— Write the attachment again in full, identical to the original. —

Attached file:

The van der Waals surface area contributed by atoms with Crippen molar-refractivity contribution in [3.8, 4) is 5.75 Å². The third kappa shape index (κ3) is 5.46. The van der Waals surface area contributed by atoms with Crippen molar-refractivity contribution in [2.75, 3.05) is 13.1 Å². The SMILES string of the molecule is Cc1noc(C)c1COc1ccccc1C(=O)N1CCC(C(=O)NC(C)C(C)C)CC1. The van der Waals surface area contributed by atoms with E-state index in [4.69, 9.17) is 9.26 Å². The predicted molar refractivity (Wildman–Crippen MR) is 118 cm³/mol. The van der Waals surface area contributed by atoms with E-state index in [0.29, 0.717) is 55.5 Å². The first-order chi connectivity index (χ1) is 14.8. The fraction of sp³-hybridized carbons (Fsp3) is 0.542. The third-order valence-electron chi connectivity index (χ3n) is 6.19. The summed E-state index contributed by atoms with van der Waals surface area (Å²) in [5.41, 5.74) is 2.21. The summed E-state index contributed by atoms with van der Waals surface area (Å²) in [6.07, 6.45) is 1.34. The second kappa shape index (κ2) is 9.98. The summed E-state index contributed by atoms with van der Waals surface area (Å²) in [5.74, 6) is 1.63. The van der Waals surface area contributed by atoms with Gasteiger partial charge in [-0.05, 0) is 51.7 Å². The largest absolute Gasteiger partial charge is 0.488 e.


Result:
The van der Waals surface area contributed by atoms with Crippen molar-refractivity contribution in [3.8, 4) is 5.75 Å². The third kappa shape index (κ3) is 5.46. The van der Waals surface area contributed by atoms with Crippen molar-refractivity contribution in [2.75, 3.05) is 13.1 Å². The SMILES string of the molecule is Cc1noc(C)c1COc1ccccc1C(=O)N1CCC(C(=O)NC(C)C(C)C)CC1. The van der Waals surface area contributed by atoms with E-state index in [4.69, 9.17) is 9.26 Å². The predicted molar refractivity (Wildman–Crippen MR) is 118 cm³/mol. The van der Waals surface area contributed by atoms with E-state index in [0.29, 0.717) is 55.5 Å². The first-order chi connectivity index (χ1) is 14.8. The fraction of sp³-hybridized carbons (Fsp3) is 0.542. The third-order valence-electron chi connectivity index (χ3n) is 6.19. The summed E-state index contributed by atoms with van der Waals surface area (Å²) in [5.41, 5.74) is 2.21. The summed E-state index contributed by atoms with van der Waals surface area (Å²) in [6.07, 6.45) is 1.34. The second kappa shape index (κ2) is 9.98. The summed E-state index contributed by atoms with van der Waals surface area (Å²) in [5.74, 6) is 1.63. The van der Waals surface area contributed by atoms with Gasteiger partial charge in [-0.05, 0) is 51.7 Å². The largest absolute Gasteiger partial charge is 0.488 e.